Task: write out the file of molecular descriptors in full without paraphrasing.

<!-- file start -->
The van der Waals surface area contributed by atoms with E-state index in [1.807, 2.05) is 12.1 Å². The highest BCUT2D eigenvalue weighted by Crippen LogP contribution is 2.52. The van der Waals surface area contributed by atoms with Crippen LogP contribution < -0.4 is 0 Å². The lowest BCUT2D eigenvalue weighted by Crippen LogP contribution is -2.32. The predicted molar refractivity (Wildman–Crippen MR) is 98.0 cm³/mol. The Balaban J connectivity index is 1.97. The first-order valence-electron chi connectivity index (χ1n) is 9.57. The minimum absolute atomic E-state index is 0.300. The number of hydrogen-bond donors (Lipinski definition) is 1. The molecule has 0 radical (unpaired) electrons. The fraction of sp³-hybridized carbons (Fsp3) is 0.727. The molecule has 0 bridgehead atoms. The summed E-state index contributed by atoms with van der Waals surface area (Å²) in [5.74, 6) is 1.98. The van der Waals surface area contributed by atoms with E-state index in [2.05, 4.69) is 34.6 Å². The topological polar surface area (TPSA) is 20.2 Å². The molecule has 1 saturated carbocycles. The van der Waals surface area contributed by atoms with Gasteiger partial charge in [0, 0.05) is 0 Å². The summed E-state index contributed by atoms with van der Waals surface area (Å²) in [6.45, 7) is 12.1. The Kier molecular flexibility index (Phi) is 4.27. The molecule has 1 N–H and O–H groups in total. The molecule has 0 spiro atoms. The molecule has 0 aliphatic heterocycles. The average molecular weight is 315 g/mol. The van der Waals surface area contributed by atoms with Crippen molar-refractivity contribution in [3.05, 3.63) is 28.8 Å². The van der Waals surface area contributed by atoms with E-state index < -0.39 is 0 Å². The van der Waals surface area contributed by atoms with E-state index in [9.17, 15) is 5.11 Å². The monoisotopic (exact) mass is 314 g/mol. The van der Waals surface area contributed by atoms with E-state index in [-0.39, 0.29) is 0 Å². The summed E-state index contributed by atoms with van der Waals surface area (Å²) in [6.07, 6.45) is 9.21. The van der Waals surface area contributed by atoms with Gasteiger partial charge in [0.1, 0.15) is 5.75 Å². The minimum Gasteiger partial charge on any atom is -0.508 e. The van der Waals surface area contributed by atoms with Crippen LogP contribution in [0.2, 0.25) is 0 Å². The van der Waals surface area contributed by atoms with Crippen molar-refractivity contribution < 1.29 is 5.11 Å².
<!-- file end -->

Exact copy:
The van der Waals surface area contributed by atoms with E-state index in [1.807, 2.05) is 12.1 Å². The highest BCUT2D eigenvalue weighted by Crippen LogP contribution is 2.52. The van der Waals surface area contributed by atoms with Crippen LogP contribution < -0.4 is 0 Å². The lowest BCUT2D eigenvalue weighted by Crippen LogP contribution is -2.32. The predicted molar refractivity (Wildman–Crippen MR) is 98.0 cm³/mol. The Balaban J connectivity index is 1.97. The first-order valence-electron chi connectivity index (χ1n) is 9.57. The minimum absolute atomic E-state index is 0.300. The number of hydrogen-bond donors (Lipinski definition) is 1. The molecule has 0 radical (unpaired) electrons. The fraction of sp³-hybridized carbons (Fsp3) is 0.727. The molecule has 0 bridgehead atoms. The summed E-state index contributed by atoms with van der Waals surface area (Å²) in [5.74, 6) is 1.98. The van der Waals surface area contributed by atoms with E-state index in [2.05, 4.69) is 34.6 Å². The topological polar surface area (TPSA) is 20.2 Å². The molecule has 1 saturated carbocycles. The van der Waals surface area contributed by atoms with Gasteiger partial charge in [0, 0.05) is 0 Å². The summed E-state index contributed by atoms with van der Waals surface area (Å²) in [6.45, 7) is 12.1. The Kier molecular flexibility index (Phi) is 4.27. The molecule has 1 N–H and O–H groups in total. The molecule has 0 spiro atoms. The molecule has 0 aliphatic heterocycles. The average molecular weight is 315 g/mol. The van der Waals surface area contributed by atoms with Crippen molar-refractivity contribution in [3.05, 3.63) is 28.8 Å². The van der Waals surface area contributed by atoms with E-state index < -0.39 is 0 Å². The van der Waals surface area contributed by atoms with E-state index in [9.17, 15) is 5.11 Å². The monoisotopic (exact) mass is 314 g/mol. The van der Waals surface area contributed by atoms with E-state index in [-0.39, 0.29) is 0 Å². The summed E-state index contributed by atoms with van der Waals surface area (Å²) in [6.07, 6.45) is 9.21. The van der Waals surface area contributed by atoms with Gasteiger partial charge in [0.1, 0.15) is 5.75 Å². The minimum Gasteiger partial charge on any atom is -0.508 e. The van der Waals surface area contributed by atoms with Crippen LogP contribution in [0.2, 0.25) is 0 Å². The van der Waals surface area contributed by atoms with Crippen molar-refractivity contribution < 1.29 is 5.11 Å².